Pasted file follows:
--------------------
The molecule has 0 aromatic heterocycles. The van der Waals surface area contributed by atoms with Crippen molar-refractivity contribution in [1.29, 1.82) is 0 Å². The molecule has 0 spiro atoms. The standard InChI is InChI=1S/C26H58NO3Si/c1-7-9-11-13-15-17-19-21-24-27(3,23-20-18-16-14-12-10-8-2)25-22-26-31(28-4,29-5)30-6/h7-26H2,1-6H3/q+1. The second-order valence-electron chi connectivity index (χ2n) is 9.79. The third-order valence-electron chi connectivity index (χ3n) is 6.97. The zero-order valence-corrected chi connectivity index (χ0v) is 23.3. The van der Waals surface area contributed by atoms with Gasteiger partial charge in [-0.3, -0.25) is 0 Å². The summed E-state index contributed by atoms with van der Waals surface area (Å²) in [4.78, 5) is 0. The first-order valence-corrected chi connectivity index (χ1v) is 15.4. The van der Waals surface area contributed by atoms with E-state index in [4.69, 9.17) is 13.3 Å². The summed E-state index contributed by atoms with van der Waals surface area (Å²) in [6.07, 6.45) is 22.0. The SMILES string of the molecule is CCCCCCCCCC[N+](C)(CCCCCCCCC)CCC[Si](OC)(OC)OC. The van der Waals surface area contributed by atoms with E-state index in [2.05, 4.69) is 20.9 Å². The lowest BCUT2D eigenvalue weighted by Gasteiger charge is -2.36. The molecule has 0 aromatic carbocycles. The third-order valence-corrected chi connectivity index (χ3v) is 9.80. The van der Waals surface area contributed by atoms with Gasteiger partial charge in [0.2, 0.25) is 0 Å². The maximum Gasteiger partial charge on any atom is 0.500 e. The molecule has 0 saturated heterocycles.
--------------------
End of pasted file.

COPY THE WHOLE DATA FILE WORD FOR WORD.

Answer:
The molecule has 0 aromatic heterocycles. The van der Waals surface area contributed by atoms with Crippen molar-refractivity contribution in [1.29, 1.82) is 0 Å². The molecule has 0 spiro atoms. The standard InChI is InChI=1S/C26H58NO3Si/c1-7-9-11-13-15-17-19-21-24-27(3,23-20-18-16-14-12-10-8-2)25-22-26-31(28-4,29-5)30-6/h7-26H2,1-6H3/q+1. The second-order valence-electron chi connectivity index (χ2n) is 9.79. The third-order valence-electron chi connectivity index (χ3n) is 6.97. The zero-order valence-corrected chi connectivity index (χ0v) is 23.3. The van der Waals surface area contributed by atoms with Gasteiger partial charge in [-0.3, -0.25) is 0 Å². The summed E-state index contributed by atoms with van der Waals surface area (Å²) in [4.78, 5) is 0. The first-order valence-corrected chi connectivity index (χ1v) is 15.4. The van der Waals surface area contributed by atoms with E-state index in [4.69, 9.17) is 13.3 Å². The summed E-state index contributed by atoms with van der Waals surface area (Å²) in [6.07, 6.45) is 22.0. The SMILES string of the molecule is CCCCCCCCCC[N+](C)(CCCCCCCCC)CCC[Si](OC)(OC)OC. The van der Waals surface area contributed by atoms with E-state index in [2.05, 4.69) is 20.9 Å². The lowest BCUT2D eigenvalue weighted by Gasteiger charge is -2.36. The molecule has 0 aromatic carbocycles. The third-order valence-corrected chi connectivity index (χ3v) is 9.80. The van der Waals surface area contributed by atoms with Gasteiger partial charge in [0.2, 0.25) is 0 Å². The maximum Gasteiger partial charge on any atom is 0.500 e. The molecule has 0 saturated heterocycles.